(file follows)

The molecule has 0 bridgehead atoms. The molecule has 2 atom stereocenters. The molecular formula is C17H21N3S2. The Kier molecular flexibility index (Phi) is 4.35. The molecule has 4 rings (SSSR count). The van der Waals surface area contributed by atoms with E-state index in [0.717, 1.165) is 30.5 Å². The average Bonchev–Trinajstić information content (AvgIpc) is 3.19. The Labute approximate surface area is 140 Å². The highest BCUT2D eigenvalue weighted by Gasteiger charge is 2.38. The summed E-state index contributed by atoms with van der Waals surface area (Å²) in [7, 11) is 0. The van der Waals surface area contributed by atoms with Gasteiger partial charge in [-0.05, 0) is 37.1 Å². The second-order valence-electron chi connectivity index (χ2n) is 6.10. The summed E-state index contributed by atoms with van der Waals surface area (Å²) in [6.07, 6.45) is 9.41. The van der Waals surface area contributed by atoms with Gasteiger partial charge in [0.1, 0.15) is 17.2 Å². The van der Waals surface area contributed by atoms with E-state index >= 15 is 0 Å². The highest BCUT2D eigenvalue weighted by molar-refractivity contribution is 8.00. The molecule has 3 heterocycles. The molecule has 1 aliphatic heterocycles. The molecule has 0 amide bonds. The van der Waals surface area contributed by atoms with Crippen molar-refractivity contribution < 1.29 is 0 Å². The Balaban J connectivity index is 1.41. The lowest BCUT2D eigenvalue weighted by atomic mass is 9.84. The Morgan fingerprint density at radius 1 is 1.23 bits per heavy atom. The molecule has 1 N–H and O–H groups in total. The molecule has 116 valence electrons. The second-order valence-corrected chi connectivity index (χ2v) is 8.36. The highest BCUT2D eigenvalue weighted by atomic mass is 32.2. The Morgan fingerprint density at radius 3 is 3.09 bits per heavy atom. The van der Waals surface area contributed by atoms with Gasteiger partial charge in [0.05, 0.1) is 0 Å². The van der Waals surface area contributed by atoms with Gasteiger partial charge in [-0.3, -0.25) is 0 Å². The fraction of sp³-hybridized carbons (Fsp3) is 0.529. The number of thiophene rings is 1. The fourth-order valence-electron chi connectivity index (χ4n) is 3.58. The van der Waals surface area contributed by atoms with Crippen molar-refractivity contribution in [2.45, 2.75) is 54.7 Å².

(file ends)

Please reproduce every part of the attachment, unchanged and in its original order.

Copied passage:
The molecule has 0 bridgehead atoms. The molecule has 2 atom stereocenters. The molecular formula is C17H21N3S2. The Kier molecular flexibility index (Phi) is 4.35. The molecule has 4 rings (SSSR count). The van der Waals surface area contributed by atoms with E-state index in [0.717, 1.165) is 30.5 Å². The average Bonchev–Trinajstić information content (AvgIpc) is 3.19. The Labute approximate surface area is 140 Å². The highest BCUT2D eigenvalue weighted by Gasteiger charge is 2.38. The summed E-state index contributed by atoms with van der Waals surface area (Å²) in [7, 11) is 0. The van der Waals surface area contributed by atoms with Gasteiger partial charge in [-0.05, 0) is 37.1 Å². The second-order valence-electron chi connectivity index (χ2n) is 6.10. The summed E-state index contributed by atoms with van der Waals surface area (Å²) in [6.07, 6.45) is 9.41. The van der Waals surface area contributed by atoms with Gasteiger partial charge in [0.1, 0.15) is 17.2 Å². The van der Waals surface area contributed by atoms with E-state index >= 15 is 0 Å². The highest BCUT2D eigenvalue weighted by molar-refractivity contribution is 8.00. The molecule has 3 heterocycles. The molecule has 1 aliphatic heterocycles. The molecule has 0 amide bonds. The van der Waals surface area contributed by atoms with Crippen molar-refractivity contribution < 1.29 is 0 Å². The Balaban J connectivity index is 1.41. The lowest BCUT2D eigenvalue weighted by atomic mass is 9.84. The Morgan fingerprint density at radius 1 is 1.23 bits per heavy atom. The molecule has 1 N–H and O–H groups in total. The molecule has 116 valence electrons. The second-order valence-corrected chi connectivity index (χ2v) is 8.36. The highest BCUT2D eigenvalue weighted by atomic mass is 32.2. The Morgan fingerprint density at radius 3 is 3.09 bits per heavy atom. The van der Waals surface area contributed by atoms with Gasteiger partial charge in [0.05, 0.1) is 0 Å². The van der Waals surface area contributed by atoms with Gasteiger partial charge in [-0.3, -0.25) is 0 Å². The fraction of sp³-hybridized carbons (Fsp3) is 0.529. The number of thiophene rings is 1. The fourth-order valence-electron chi connectivity index (χ4n) is 3.58. The van der Waals surface area contributed by atoms with Crippen molar-refractivity contribution in [2.45, 2.75) is 54.7 Å².